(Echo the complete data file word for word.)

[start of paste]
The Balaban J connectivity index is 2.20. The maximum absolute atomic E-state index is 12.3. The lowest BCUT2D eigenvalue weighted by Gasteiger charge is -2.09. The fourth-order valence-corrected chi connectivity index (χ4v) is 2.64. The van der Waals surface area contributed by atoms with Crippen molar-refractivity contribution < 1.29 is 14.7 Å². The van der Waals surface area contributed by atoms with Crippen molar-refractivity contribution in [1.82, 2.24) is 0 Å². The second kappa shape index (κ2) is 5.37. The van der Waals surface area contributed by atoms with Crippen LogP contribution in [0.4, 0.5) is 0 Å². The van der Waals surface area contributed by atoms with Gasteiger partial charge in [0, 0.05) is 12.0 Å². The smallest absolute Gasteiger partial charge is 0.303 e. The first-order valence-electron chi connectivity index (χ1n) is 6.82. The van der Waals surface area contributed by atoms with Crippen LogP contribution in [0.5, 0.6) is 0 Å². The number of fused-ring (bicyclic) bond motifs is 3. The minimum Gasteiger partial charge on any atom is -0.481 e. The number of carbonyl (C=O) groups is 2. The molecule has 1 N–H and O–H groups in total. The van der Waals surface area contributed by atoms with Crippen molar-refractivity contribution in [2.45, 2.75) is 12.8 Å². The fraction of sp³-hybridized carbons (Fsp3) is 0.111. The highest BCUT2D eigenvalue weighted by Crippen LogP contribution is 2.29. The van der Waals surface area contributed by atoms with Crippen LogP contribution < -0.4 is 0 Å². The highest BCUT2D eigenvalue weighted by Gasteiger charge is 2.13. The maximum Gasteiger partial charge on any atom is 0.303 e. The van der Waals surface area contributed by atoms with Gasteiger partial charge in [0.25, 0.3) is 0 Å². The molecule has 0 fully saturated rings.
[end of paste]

The Balaban J connectivity index is 2.20. The maximum absolute atomic E-state index is 12.3. The lowest BCUT2D eigenvalue weighted by Gasteiger charge is -2.09. The fourth-order valence-corrected chi connectivity index (χ4v) is 2.64. The van der Waals surface area contributed by atoms with Crippen molar-refractivity contribution < 1.29 is 14.7 Å². The van der Waals surface area contributed by atoms with Crippen molar-refractivity contribution in [1.82, 2.24) is 0 Å². The second kappa shape index (κ2) is 5.37. The van der Waals surface area contributed by atoms with Crippen LogP contribution in [0.4, 0.5) is 0 Å². The van der Waals surface area contributed by atoms with Gasteiger partial charge in [0, 0.05) is 12.0 Å². The smallest absolute Gasteiger partial charge is 0.303 e. The first-order valence-electron chi connectivity index (χ1n) is 6.82. The van der Waals surface area contributed by atoms with Crippen LogP contribution in [0.5, 0.6) is 0 Å². The number of fused-ring (bicyclic) bond motifs is 3. The minimum Gasteiger partial charge on any atom is -0.481 e. The number of carbonyl (C=O) groups is 2. The molecule has 1 N–H and O–H groups in total. The van der Waals surface area contributed by atoms with Crippen molar-refractivity contribution in [2.45, 2.75) is 12.8 Å². The fraction of sp³-hybridized carbons (Fsp3) is 0.111. The highest BCUT2D eigenvalue weighted by Crippen LogP contribution is 2.29. The van der Waals surface area contributed by atoms with Crippen LogP contribution < -0.4 is 0 Å². The highest BCUT2D eigenvalue weighted by Gasteiger charge is 2.13. The maximum Gasteiger partial charge on any atom is 0.303 e. The van der Waals surface area contributed by atoms with Gasteiger partial charge in [0.25, 0.3) is 0 Å². The molecule has 0 fully saturated rings.